This means that the person involved should have the legal capacity to give consent; should be so situated as to be able to exercise free power of choice, without the intervention of any element of force, fraud, deceit, duress, over-reaching, or other ulterior form of constraint or coercion; and should have sufficient knowledge and comprehension of the elements the subject matter involved, as to enable him to make an understanding and enlightened decision. This latter element requires that, before the acceptance of an affirmative decision by the experimental subject, there should be made known to him the nature, duration, and purpose of the experiment; the method and means it is to be conducted; all inconveniences and hazards reasonably to be expected; and the effects upon his health or person, which may possibly come from his participation in the experiment.
The duty and responsibility for ascertaining the quality of the consent rests upon each individual who initiates, directs, or engages in the experiment. It is a personal duty and responsibility which may not be delegated to another with impunity."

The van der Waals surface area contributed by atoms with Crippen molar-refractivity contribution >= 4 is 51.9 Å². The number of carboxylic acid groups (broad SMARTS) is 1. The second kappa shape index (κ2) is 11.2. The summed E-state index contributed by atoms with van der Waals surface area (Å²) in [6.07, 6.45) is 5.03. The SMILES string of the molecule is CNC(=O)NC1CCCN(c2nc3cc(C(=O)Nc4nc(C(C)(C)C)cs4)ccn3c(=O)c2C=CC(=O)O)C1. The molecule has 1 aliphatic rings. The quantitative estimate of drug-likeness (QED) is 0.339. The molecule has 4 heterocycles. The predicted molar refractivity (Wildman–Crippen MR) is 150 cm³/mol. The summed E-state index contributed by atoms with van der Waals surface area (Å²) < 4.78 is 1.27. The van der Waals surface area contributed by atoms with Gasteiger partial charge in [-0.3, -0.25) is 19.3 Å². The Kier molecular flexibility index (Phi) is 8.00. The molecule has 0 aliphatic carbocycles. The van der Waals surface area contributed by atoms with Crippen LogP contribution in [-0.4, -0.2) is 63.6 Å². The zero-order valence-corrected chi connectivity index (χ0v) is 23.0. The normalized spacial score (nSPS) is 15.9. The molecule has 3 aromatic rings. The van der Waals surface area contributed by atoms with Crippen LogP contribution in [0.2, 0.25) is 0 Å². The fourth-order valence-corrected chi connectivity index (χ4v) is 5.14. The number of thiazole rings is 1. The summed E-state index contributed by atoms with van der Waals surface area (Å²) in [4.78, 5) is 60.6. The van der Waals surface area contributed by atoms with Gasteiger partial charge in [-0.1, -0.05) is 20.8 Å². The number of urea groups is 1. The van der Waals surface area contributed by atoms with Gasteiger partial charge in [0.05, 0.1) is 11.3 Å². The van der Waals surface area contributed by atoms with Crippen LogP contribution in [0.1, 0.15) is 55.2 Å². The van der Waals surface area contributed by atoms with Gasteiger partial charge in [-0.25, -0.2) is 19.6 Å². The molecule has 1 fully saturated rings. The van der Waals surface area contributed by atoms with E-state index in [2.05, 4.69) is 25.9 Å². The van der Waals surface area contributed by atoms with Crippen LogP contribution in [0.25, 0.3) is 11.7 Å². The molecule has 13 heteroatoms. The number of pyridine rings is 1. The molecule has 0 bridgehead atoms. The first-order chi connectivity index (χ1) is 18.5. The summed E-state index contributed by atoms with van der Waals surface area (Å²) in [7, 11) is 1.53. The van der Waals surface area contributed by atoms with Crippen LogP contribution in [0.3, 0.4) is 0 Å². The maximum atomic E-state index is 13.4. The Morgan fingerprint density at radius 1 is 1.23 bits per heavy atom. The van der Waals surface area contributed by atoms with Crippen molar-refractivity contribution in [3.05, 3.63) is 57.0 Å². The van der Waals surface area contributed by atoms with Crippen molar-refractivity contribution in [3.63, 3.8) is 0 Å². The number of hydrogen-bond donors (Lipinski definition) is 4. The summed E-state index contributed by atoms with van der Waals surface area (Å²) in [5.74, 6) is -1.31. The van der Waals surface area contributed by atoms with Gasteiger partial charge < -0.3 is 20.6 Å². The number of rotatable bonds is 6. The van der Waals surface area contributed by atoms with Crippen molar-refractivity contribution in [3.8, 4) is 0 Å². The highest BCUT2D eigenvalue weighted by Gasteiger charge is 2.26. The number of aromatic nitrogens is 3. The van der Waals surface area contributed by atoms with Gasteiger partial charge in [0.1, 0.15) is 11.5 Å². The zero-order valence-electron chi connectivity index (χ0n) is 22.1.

But this story isn't about a condominium or its sale, is it? It's about the wholesale sell-out by some in Organized Medicine that have systematically and repeatedly turned their back on their fellow practicing physicians and the doctor-patient relationship for their own political and financial benefit. For this story is not just restricted to the ABIM or its Foundation. This story extends to all member organizations of the Accreditation Council for Graduate Medical Education (ACGME) that tie the ABMS Board certification credential to medical training program directors, lab certifications, and a host of other regulatory traps, too. So it should come as a surprise to no one that we find more recently that each of these organizations appears to have been complicit with the ABIM Foundation moving funds derived from practicing physicians' "research" fees offshore.
In the end, the entire American Board of Medical Specialties' Maintenance of Certification® story has alway been about making money for their coffers at the expense of practicing physicians, irrespective of the specialty.
Always has been and always will be.
It's NEVER been about "Choosing Wisely®."